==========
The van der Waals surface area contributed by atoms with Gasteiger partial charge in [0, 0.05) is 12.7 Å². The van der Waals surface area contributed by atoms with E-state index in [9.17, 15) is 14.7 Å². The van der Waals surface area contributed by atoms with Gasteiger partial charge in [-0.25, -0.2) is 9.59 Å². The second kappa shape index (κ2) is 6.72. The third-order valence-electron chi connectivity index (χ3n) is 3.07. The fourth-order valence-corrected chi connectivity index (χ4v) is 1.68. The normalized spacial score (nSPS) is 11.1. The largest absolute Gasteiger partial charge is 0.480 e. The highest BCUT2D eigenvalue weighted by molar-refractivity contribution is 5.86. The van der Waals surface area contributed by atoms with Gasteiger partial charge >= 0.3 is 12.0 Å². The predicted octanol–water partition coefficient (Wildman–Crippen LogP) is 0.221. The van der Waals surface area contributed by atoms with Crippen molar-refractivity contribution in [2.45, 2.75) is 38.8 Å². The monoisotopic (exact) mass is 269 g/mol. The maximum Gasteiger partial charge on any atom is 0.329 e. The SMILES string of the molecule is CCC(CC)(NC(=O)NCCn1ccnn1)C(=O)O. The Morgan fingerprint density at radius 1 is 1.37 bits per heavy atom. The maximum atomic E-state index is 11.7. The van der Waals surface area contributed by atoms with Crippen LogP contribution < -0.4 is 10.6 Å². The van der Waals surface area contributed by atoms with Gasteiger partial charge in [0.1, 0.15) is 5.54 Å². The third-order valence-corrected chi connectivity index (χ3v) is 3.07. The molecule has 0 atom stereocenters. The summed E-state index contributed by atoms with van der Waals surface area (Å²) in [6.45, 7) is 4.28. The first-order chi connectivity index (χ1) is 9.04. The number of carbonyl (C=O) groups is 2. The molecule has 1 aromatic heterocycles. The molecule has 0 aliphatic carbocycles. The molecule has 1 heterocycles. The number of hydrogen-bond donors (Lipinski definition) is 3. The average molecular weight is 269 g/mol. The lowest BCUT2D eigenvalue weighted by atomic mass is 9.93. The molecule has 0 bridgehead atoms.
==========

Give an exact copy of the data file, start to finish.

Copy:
The van der Waals surface area contributed by atoms with Gasteiger partial charge in [0, 0.05) is 12.7 Å². The van der Waals surface area contributed by atoms with E-state index in [9.17, 15) is 14.7 Å². The van der Waals surface area contributed by atoms with Gasteiger partial charge in [-0.25, -0.2) is 9.59 Å². The second kappa shape index (κ2) is 6.72. The third-order valence-electron chi connectivity index (χ3n) is 3.07. The fourth-order valence-corrected chi connectivity index (χ4v) is 1.68. The normalized spacial score (nSPS) is 11.1. The largest absolute Gasteiger partial charge is 0.480 e. The highest BCUT2D eigenvalue weighted by molar-refractivity contribution is 5.86. The van der Waals surface area contributed by atoms with Gasteiger partial charge >= 0.3 is 12.0 Å². The predicted octanol–water partition coefficient (Wildman–Crippen LogP) is 0.221. The van der Waals surface area contributed by atoms with Crippen molar-refractivity contribution in [2.45, 2.75) is 38.8 Å². The monoisotopic (exact) mass is 269 g/mol. The maximum Gasteiger partial charge on any atom is 0.329 e. The SMILES string of the molecule is CCC(CC)(NC(=O)NCCn1ccnn1)C(=O)O. The Morgan fingerprint density at radius 1 is 1.37 bits per heavy atom. The maximum atomic E-state index is 11.7. The van der Waals surface area contributed by atoms with Crippen LogP contribution < -0.4 is 10.6 Å². The van der Waals surface area contributed by atoms with Gasteiger partial charge in [0.1, 0.15) is 5.54 Å². The third-order valence-corrected chi connectivity index (χ3v) is 3.07. The molecule has 0 atom stereocenters. The summed E-state index contributed by atoms with van der Waals surface area (Å²) in [6.45, 7) is 4.28. The first-order chi connectivity index (χ1) is 9.04. The number of carbonyl (C=O) groups is 2. The molecule has 1 aromatic heterocycles. The molecule has 0 aliphatic carbocycles. The molecule has 1 heterocycles. The number of hydrogen-bond donors (Lipinski definition) is 3. The average molecular weight is 269 g/mol. The lowest BCUT2D eigenvalue weighted by atomic mass is 9.93. The molecule has 0 bridgehead atoms.